Rarely does any head coaching tenure end with the coach going out on his own terms. With the exception of Vikings legend Bud Grant, every Vikings coach has been unceremoniously fired when it became clear that they weren't producing on the field. And right when it ends, there isn't a lot of reflection on what that coach did or didn't accomplish; rightfully it becomes time to look forward to see where theteam is headed with the new guy, in this case Leslie Frazier.
But the Brad Childress era wasn't all bad--it ended poorly, but there were some highlights. Let's take a look at them. Here at SBN Minnesota, we love top 5 lists, and this will be the first of a few. We'll look at a few things from the Brad Childress era, from the top 5 games, worst 5 games, top moments, and worst moments. Today, we'll start with the top 5 games.
September 11, 2006: Vikings 19, Redskins 16. In the first game of the Brad Childress era, the Vikings did something that they have had a lot of trouble doing in recent history--win on the road, outside, on grass. At the time, it seemed a validation of everything that Childress had done at that point, and the new look, conservative Vikings ground out a tough win on the road. New running back Chester Taylor pounded the ball 31 times for 88 yards and a touchdown, Brad Johnson ran the new West Coast offense efficiently, and new kicker Ryan Longwell made two big field goals. I remember Chilly got a little emotional at the podium in the post game presser, and it looked like Zygi Wilf had made the right call. After the tumultuous off-season that saw Daunte Culpepper pick a fight and get traded, the widespread derision of Zygi Wilf's 'Triangle of Authority', and the training camp speed racer escapades of Koren Robinson, it was a great way to start the Brad Childress era.
October 14, 2007: Vikings 34, Bears 31. This was Chilly's first win against the Bears, and it was an historic one. The Vikings were coming off of a 6-10 2006 and stumbled out of the gate in 2007 at 1-3. One of those losses was to lowly Detroit, and Vikingland was a simmering pot of frustration. Adrian Peterson took his frustrations out on the Bears for 223 yards rushing ( a then team record), including TD runs of 67, 73, and 35 yards. It was also the most yards rushing the Bears had ever given up. Ever. And they weren't just straight ahead runs, they were electrifying, Barry Sanders'ish cutbacks, jukes, and 'ohmygod' speed. The Bears staged a furious comeback to tie the score late, but Ryan Longwell bailed out the Vikings with a 55 yard field goal (also a team record) as time expired. 55 yards. At Soldier Field. That was almost as ridiculous as Peterson's day.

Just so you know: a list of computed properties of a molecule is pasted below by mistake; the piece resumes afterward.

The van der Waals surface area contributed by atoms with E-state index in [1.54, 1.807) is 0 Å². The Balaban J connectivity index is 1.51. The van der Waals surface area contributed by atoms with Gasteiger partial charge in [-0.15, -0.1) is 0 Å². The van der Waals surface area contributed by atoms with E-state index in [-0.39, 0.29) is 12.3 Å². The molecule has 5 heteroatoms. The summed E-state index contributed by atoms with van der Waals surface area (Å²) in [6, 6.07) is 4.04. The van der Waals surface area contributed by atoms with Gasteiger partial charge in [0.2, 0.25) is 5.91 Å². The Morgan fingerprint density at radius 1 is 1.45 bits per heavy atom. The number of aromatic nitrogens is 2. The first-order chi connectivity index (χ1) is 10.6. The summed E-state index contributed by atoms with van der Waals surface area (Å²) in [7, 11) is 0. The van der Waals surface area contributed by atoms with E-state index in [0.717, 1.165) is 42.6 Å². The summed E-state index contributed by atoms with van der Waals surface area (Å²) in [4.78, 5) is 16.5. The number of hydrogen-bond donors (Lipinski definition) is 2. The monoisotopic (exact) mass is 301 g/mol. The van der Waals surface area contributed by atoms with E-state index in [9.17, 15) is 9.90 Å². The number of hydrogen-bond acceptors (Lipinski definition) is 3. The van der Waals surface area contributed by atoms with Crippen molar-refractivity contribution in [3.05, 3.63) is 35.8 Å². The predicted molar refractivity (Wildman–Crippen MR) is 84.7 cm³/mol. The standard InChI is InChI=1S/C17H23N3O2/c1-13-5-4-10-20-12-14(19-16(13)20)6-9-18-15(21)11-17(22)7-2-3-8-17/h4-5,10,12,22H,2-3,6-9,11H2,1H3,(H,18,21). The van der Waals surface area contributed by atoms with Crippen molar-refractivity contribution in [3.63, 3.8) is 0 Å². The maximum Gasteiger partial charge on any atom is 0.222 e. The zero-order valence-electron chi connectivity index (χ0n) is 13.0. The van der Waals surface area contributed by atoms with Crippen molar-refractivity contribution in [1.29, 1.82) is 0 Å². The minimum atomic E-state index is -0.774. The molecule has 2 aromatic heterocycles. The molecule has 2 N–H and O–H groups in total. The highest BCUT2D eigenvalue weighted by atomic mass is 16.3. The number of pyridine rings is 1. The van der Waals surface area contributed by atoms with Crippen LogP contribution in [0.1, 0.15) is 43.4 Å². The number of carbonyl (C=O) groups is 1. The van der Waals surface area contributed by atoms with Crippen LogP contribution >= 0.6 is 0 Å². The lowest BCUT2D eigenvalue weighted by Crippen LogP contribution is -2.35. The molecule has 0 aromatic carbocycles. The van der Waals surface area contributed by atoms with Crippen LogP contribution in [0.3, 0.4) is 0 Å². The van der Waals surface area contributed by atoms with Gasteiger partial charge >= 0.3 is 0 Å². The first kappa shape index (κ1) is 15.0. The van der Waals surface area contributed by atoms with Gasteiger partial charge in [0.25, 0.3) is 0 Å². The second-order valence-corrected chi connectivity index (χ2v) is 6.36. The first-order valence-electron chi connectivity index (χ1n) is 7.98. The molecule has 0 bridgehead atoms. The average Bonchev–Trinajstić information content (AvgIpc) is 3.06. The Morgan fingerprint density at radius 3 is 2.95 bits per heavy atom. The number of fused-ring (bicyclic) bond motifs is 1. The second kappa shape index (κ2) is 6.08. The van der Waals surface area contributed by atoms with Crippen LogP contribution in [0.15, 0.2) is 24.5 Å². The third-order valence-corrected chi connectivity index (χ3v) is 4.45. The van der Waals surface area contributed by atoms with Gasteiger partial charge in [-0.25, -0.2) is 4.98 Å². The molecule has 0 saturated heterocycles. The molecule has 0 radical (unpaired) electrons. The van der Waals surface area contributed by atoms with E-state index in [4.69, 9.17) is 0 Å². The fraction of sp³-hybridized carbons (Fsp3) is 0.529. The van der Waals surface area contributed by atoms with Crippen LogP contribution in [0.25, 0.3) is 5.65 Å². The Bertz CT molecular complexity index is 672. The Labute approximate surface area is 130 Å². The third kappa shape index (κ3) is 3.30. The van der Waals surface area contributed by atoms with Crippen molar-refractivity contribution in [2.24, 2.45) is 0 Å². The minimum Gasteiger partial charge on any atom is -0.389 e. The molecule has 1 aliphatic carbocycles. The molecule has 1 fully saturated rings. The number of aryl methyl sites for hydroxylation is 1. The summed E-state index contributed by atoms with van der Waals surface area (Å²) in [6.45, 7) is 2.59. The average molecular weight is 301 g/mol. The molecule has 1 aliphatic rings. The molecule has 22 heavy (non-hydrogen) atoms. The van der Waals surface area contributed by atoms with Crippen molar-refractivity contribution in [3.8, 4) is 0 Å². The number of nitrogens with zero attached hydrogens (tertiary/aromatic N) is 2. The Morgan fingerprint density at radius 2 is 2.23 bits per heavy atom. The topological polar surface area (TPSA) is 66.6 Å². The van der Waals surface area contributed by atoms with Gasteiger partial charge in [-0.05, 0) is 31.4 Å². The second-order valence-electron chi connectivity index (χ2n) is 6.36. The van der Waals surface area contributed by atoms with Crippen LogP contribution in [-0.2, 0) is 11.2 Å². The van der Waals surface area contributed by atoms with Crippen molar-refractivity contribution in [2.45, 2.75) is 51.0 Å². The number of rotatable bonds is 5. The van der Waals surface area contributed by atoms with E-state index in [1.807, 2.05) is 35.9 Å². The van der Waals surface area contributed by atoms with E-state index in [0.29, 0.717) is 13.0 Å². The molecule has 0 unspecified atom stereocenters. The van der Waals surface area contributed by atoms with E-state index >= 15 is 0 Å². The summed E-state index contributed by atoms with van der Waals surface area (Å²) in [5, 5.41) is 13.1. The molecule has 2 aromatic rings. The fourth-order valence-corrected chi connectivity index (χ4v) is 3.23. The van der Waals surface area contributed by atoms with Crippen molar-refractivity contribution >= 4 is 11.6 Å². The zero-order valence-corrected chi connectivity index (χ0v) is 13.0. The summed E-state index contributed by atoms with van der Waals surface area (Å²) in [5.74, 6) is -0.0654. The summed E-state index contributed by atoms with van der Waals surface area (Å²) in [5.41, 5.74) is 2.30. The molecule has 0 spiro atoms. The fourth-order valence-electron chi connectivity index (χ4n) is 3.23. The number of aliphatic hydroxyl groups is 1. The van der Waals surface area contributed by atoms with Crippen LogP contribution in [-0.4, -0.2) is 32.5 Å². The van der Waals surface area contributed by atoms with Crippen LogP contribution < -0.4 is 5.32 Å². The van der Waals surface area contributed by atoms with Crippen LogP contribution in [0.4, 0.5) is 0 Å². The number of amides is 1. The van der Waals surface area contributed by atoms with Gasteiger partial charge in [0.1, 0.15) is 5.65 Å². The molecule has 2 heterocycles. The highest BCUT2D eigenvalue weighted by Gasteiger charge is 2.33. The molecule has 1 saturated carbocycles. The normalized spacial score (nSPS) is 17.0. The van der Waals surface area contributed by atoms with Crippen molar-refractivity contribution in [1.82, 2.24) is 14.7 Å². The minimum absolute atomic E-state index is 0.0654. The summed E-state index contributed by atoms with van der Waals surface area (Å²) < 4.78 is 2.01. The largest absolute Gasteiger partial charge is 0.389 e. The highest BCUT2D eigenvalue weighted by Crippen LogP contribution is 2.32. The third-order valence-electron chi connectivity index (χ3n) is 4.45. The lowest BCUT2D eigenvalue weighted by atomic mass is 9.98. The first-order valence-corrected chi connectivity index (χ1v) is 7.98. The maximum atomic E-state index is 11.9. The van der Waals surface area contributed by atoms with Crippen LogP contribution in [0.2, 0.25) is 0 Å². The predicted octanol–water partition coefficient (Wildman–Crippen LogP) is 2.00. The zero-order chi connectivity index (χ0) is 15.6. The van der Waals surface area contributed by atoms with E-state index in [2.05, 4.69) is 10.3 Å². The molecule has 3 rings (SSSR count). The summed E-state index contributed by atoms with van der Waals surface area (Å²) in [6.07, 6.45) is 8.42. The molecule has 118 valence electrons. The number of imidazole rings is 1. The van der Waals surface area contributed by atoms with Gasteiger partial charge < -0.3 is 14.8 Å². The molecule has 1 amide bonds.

November 4, 2007: Vikings 35, Chargers 17. Three weeks after Adrian Peterson set the Vikings single game rushing record, and eight games into his NFL career, Peterson set the league single game rushing record with 296 yards and three TD's on 30 carries. It was truly a tour de force for Peterson, who pounded it in form the one, and also took it 64 and 40 yards. It was a much needed win for the Vikings. They had lost two straight after the Bears win above, and would go on to win 5 of their next 6, but the early season struggles were too much to overcome, as the Vikes would finish 8-8 and miss the playoffs.
October 5, 2009: Vikings 30, Packers 23. This was a validation game, in many ways, for both the Vikings and the Packers. Were the Vikings (and more importantly, Brad Childress) right in going after Brett Favre, and were the packers right in letting him go and starting the Aaron Rodgers era? Remember, it was Chilly who doggedly pursued Favre throughout the off-season, and it was Chilly that drove him to Winter park when he arrived in Minnesota. For a night, the Vikings were vindicated, as Favre threw for 271 yards and three TD's while beating his former team in a game that wasn't as close as the score would indicate. The Vikings would get off to a 6-0 start en route to the NFC Championsghip, and Favre would have the best season statistically of his storied career.
January 17, 2010: Vikings 34, Cowboys 3. In what turned out to be the zenith of the Brad Childress era, the Vikings absolutely throttled what a lot of people thought was a better Dallas team in the divisional playoffs. Minnesota sputtered down the stretch, losing three of five to end the season, while Dallas came in to Minnesota fresh off of their first playoff win under Wade Phillips the week before. The season long fairy tale that was Brett Favre's 2009 season hit the high water mark, as he threw for four TD's, including three to wunderkind Sidney Rice. The defense played what was arguably their most dominant game under Brad Childress, holding the high powered Cowboy offense to three points and sacked Tony Romo six times. Brad Childress had just signed an extension, Brett Favre looked ageless, and it looked like both of them would be around for awhile.